Thursday, June 02, 2005

Plan an Intelligent Pursuit

Lawyer Don arrives at the partner meeting and announces that he’s heard CBA Widgets company is looking to expand through multiple acquisitions over the next several months, and, Don’s referral source informed him that CBA Widgets was also looking for a good M&A attorney. After a brief conversation with the CFO at CBA to secure an meeting the following week Don hunkers down to create the perfect proposal and presentation. Along the way he uses time from other partners, admin’s, and marketing support, and finally the day before, has support people working overtime to get the presentation printed and bound.

When Don arrives at CBA’s offices he observes the company does not appear to be nearly as large as he’d assumed. The cars parked in the executive slots are all older than a few years, the office space is smaller than expected, the reception area is right out of the 1960’s, and the staff has an unmistakable “home-grown” feel. At the meeting, attended only by the CFO and his secretary, he presents his perfectly planned pitch offering up several great benefits for using his firm. The CFO’s first comment after his pitch was complete is, “How much do you charge?”

Certainly there is often more to any story than meets the eye, but if this was an opportunity you were chasing; how does it feel so far? Are you getting that feeling in your gut telling you to cut your losses and get out fast?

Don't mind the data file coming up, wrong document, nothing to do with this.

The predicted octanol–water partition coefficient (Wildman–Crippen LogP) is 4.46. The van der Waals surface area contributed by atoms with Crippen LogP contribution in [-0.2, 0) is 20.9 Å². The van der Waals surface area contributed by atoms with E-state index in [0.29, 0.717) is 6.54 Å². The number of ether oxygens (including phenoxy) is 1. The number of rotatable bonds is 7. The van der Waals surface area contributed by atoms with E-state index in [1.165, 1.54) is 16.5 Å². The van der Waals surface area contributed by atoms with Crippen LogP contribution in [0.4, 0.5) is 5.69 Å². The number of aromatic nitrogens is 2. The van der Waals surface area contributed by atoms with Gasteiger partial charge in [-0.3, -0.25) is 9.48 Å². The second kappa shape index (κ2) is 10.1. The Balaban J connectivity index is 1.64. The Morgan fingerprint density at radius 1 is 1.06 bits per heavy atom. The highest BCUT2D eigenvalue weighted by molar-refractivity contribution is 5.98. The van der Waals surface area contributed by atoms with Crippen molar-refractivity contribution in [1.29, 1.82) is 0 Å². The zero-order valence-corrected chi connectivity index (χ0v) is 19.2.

This scenario, in it’s many variations, happens all the time and all too often. Some partners will say that it’s just how things are. “You have to take your chances to find the good clients.” I believe the above should NEVER happen… EVER! Here is how you can be certain.

  • Never start the proposal process until after you’ve met with the company face-to-face and asked them specifically what they are looking for. Your first meeting with them should always be about getting information; not giving it.
  • Always research the company and it’s people before you talk with them or prepare anything for them.
  • Always research any information offered to you by the prospect about their markets and opportunities. Their passion for what they state does not always translate into reality.
  • Always measure the potential client and business opportunity against your current client base. Is this company a good match for your practice or firm?
  • Use the appropriate resources for the size of the opportunity. If your research reveals the opportunity as fairly small, then firm resources you consume should be smaller.
  • Only include information in the proposal you’ve discussed with the prospect. Your firm may be able to offer a lot of different expertise, but the prospect should only hear about the expertise they’ve expressed an interest in. Maybe all you need is a short letter outlining what you propose to do and another meeting to seal the relationship. Save the rest for another time.

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